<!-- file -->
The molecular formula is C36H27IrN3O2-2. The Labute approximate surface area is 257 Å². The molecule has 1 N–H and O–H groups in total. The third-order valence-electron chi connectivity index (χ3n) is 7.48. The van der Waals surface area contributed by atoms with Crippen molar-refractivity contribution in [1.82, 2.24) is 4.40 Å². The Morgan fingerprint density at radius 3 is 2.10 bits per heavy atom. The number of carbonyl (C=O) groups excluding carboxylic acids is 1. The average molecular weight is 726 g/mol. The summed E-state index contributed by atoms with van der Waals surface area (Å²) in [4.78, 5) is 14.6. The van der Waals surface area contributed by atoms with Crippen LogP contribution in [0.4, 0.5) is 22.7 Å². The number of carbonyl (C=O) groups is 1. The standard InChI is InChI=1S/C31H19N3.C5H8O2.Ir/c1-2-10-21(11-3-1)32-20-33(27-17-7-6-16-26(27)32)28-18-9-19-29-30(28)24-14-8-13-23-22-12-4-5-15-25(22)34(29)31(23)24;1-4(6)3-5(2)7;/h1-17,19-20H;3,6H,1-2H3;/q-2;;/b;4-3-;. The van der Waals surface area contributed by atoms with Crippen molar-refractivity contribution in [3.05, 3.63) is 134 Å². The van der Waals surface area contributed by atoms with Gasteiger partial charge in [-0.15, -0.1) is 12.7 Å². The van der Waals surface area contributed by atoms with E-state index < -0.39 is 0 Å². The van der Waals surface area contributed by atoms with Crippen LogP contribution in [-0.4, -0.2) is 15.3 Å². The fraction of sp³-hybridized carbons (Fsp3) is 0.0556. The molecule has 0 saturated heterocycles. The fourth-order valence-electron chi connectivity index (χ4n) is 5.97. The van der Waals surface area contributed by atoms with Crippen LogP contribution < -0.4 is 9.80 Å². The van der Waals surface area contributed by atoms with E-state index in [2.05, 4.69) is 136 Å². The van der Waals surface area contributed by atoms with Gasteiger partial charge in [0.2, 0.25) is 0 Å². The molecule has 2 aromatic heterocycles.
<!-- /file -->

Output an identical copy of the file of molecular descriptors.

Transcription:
The molecular formula is C36H27IrN3O2-2. The Labute approximate surface area is 257 Å². The molecule has 1 N–H and O–H groups in total. The third-order valence-electron chi connectivity index (χ3n) is 7.48. The van der Waals surface area contributed by atoms with Crippen molar-refractivity contribution in [1.82, 2.24) is 4.40 Å². The Morgan fingerprint density at radius 3 is 2.10 bits per heavy atom. The number of carbonyl (C=O) groups excluding carboxylic acids is 1. The average molecular weight is 726 g/mol. The summed E-state index contributed by atoms with van der Waals surface area (Å²) in [4.78, 5) is 14.6. The van der Waals surface area contributed by atoms with Crippen LogP contribution in [0.4, 0.5) is 22.7 Å². The number of carbonyl (C=O) groups is 1. The standard InChI is InChI=1S/C31H19N3.C5H8O2.Ir/c1-2-10-21(11-3-1)32-20-33(27-17-7-6-16-26(27)32)28-18-9-19-29-30(28)24-14-8-13-23-22-12-4-5-15-25(22)34(29)31(23)24;1-4(6)3-5(2)7;/h1-17,19-20H;3,6H,1-2H3;/q-2;;/b;4-3-;. The van der Waals surface area contributed by atoms with Crippen molar-refractivity contribution in [3.05, 3.63) is 134 Å². The van der Waals surface area contributed by atoms with Gasteiger partial charge in [-0.15, -0.1) is 12.7 Å². The van der Waals surface area contributed by atoms with E-state index < -0.39 is 0 Å². The van der Waals surface area contributed by atoms with Crippen LogP contribution in [-0.4, -0.2) is 15.3 Å². The fraction of sp³-hybridized carbons (Fsp3) is 0.0556. The molecule has 0 saturated heterocycles. The fourth-order valence-electron chi connectivity index (χ4n) is 5.97. The van der Waals surface area contributed by atoms with Crippen LogP contribution < -0.4 is 9.80 Å². The van der Waals surface area contributed by atoms with E-state index in [2.05, 4.69) is 136 Å². The van der Waals surface area contributed by atoms with Gasteiger partial charge in [0.2, 0.25) is 0 Å². The molecule has 2 aromatic heterocycles.